Dodgers bullpen falters vs. Nats, sending NLDS back to LA
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By STEPHEN WHYNO
WASHINGTON (AP) Rich Hill isn't sure how the course of history could have differed for the Los Angeles Dodgers if he recorded one more out.
"If I could've finished off that third inning, it might've maybe changed things," Hill said.
When manager Dave Roberts took the ball out of Hill's hands, he turned it over to a bullpen full of question marks. After starter Kenta Maeda got through a strong inning-plus, a revolving assortment of relievers allowed five runs in a 6-1 loss to the Washington Nationals on Monday that tied the NL Division Series at 2.
"The result certainly wasn't what we would have hoped for, but as far as kind of the process, I loved it," Roberts said.
Instead, the Dodgers will turn to Walker Buehler in a winner-take-all Game 5 on Wednesday back in Los Angeles and hope the young right-hander can continue his yearlong success in the biggest of pressure situations thus far. Buehler tossed six scoreless innings to beat the Nationals in Game 1, and Roberts said Clayton Kershaw is ready to follow in relief.
"We're excited," Buehler said. "I think the thing that's kind of lost in playoff baseball is that it's really fun. And I think the pressure and things like that, if you spin it in your head the right way it can make it more fun."
With Los Angeles up 2-1 in the series, all options potentially were available for Roberts on Monday, including Kershaw, who memorably closed out the Game 5 in 2017 in Washington to send the Dodgers to the NL Championship Series. After Hill walked four in 2 2/3 innings, Roberts turned to Maeda, Julio Urias, Baez, Ross Stripling and Dustin May with less than favorable results.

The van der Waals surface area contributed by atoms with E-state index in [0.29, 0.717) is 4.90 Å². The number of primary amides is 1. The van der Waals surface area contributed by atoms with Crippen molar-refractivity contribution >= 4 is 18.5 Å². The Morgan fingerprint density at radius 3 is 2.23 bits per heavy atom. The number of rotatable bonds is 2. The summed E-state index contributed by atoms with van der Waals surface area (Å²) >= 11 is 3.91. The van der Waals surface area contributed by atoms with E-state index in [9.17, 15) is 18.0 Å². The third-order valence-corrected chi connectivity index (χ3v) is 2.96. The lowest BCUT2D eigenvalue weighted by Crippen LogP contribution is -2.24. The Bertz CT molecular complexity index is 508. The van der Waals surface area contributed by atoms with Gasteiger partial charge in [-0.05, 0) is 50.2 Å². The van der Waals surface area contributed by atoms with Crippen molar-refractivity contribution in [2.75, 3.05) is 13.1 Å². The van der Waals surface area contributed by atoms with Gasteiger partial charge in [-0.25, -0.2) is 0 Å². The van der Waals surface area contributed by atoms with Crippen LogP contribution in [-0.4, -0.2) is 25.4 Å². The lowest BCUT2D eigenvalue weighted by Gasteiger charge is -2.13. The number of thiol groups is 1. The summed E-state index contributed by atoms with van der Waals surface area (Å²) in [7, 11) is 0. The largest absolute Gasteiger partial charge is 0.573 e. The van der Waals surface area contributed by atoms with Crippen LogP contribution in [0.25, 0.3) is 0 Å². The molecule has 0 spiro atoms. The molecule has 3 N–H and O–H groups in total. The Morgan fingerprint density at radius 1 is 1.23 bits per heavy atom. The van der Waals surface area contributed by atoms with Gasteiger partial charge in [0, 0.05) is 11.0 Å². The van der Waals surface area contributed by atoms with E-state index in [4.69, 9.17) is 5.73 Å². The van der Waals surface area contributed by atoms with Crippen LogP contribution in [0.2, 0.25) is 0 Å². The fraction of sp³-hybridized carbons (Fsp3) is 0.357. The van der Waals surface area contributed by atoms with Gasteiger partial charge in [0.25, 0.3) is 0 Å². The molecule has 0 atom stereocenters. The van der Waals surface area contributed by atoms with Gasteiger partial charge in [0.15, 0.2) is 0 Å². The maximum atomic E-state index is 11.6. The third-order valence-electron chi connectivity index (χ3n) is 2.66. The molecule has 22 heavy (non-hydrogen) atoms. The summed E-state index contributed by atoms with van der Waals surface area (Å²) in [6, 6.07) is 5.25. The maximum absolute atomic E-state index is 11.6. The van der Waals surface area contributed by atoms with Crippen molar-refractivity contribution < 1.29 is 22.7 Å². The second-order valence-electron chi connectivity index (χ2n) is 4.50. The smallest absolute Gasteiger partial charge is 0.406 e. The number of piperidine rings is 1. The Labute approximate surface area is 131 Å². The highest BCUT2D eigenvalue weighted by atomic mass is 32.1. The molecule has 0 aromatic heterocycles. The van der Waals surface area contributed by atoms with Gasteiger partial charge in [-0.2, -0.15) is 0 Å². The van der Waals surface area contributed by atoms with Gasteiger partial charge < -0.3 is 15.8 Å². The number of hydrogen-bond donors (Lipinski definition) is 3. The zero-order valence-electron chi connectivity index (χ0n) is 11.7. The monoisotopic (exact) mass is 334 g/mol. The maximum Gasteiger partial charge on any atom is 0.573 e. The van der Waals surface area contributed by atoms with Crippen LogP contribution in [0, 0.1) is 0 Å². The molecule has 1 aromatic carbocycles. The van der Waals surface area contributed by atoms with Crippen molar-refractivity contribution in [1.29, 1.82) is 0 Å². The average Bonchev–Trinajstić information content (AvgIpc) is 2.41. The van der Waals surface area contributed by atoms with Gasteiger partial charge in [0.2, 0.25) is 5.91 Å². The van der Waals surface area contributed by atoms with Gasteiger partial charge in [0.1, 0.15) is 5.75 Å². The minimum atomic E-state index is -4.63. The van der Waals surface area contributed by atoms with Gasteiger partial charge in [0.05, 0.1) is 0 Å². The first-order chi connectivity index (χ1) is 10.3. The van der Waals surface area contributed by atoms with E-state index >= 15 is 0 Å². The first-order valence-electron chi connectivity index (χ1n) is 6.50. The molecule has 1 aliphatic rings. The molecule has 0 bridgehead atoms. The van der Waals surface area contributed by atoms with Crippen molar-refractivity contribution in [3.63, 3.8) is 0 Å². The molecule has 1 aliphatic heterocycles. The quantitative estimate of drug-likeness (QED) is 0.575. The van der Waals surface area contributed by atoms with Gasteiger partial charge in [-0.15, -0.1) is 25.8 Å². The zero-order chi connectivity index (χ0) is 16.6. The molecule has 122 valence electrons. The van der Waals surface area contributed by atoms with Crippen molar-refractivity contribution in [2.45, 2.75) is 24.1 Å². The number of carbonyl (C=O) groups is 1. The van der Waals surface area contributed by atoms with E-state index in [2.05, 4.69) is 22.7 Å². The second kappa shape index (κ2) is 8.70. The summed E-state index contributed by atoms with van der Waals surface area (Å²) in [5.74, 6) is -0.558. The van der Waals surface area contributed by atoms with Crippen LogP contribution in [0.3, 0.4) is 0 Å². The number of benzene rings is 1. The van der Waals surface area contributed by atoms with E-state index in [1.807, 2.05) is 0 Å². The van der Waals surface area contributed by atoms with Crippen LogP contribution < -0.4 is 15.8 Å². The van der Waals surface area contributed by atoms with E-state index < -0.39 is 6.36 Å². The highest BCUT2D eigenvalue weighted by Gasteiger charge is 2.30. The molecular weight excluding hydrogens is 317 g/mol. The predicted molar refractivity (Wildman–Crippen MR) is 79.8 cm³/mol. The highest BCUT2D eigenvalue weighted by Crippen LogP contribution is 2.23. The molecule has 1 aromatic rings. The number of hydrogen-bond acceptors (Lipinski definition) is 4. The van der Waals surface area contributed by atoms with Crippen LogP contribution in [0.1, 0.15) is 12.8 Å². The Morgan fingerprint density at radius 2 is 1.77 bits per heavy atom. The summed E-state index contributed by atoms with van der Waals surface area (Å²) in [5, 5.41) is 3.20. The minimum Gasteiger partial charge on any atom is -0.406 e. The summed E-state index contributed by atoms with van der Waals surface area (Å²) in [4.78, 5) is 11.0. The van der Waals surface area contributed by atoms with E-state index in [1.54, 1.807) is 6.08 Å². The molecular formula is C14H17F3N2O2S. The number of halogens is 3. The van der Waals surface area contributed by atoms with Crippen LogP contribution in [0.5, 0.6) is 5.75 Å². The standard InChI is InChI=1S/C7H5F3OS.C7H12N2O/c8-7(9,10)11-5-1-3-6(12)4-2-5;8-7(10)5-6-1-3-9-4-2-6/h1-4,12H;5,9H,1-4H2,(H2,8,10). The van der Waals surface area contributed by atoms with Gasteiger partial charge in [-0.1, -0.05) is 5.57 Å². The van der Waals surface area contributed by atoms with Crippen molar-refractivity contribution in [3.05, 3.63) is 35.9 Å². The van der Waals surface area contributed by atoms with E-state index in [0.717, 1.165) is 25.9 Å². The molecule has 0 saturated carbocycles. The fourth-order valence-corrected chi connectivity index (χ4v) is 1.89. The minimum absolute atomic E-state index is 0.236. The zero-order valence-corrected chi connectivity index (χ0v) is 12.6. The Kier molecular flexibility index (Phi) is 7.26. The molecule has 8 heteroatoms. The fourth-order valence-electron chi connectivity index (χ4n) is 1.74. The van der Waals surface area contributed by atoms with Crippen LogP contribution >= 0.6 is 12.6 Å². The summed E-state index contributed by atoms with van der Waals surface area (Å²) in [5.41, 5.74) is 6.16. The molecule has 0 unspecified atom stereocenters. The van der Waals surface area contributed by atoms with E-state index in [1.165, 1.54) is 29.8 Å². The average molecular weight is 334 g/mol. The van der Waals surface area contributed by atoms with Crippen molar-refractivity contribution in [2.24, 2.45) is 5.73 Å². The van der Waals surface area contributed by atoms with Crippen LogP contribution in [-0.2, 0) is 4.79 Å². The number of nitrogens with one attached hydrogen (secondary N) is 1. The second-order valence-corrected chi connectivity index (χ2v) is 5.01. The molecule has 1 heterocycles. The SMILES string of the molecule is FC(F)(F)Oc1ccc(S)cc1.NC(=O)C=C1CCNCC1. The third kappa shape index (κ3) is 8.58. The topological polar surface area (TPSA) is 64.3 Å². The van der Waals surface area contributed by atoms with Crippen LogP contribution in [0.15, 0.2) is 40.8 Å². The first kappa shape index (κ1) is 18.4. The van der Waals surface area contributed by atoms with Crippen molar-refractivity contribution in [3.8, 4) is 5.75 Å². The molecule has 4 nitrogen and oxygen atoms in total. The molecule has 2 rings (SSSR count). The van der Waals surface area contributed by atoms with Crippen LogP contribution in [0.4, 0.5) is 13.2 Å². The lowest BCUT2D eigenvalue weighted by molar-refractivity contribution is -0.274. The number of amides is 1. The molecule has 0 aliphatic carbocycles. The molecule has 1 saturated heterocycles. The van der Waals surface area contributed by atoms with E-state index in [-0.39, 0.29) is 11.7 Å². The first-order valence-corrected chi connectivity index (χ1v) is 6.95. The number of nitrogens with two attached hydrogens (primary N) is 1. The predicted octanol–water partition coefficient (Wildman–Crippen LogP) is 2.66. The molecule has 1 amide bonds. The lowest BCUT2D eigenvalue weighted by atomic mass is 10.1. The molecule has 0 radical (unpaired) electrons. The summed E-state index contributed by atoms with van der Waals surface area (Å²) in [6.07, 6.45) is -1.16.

Maeda struck out two in 1 1/3 innings, then came out as pinch-hitter A.J. Pollock struck out for the 10th time in 12 playoff at-bats. Roberts was limited with how much he could use Maeda after an appearance in Game 3 Sunday.
Roberts didn't like what he saw from Urias in giving up three hits in the fifth and was confident about his decision to yank him for Baez with Zimmerman up and two on.
"I just felt that Pedro was a better matchup considering where he was at as far as freshness and I just liked him in that spot, I really did," Roberts said. "So the thought was for Pedro to continue to get out of it and continue on."
Baez promptly served up the 97 mph fastball that Zimmerman sent over the center-field fence.
"It's the same thing I've been doing all year is trying to go in there, trying to come in with the mentality of trying to get the out, try to do my job," Baez said through an interpreter. "Unfortunately today he was able to get that high fastball and make good contact."
Between the third and fifth innings, Dodgers pitchers allowed more runs than they had in any of the first three games of the series. Stripling then had a wild pitch that helped the Nationals tack on another run in the sixth, and the Dodgers came up empty after loading the bases with one out in the seventh against Scherzer, who struck out seven and allowed one run in the victory.
"Scherzer pitched really well," Dodgers catcher Will Smith said. "He had his slider going, his change-up to the lefties and he was mixing his fastball in pretty good. He was just making pitches all night."
Absent a solo home run by Justin Turner in the first, the lack of clutch hitting couldn't dig the Dodgers out of the deep hole their pitchers put them in. That included two fruitless innings against a Washington bullpen imploded a day earlier.
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Updated October 7, 2019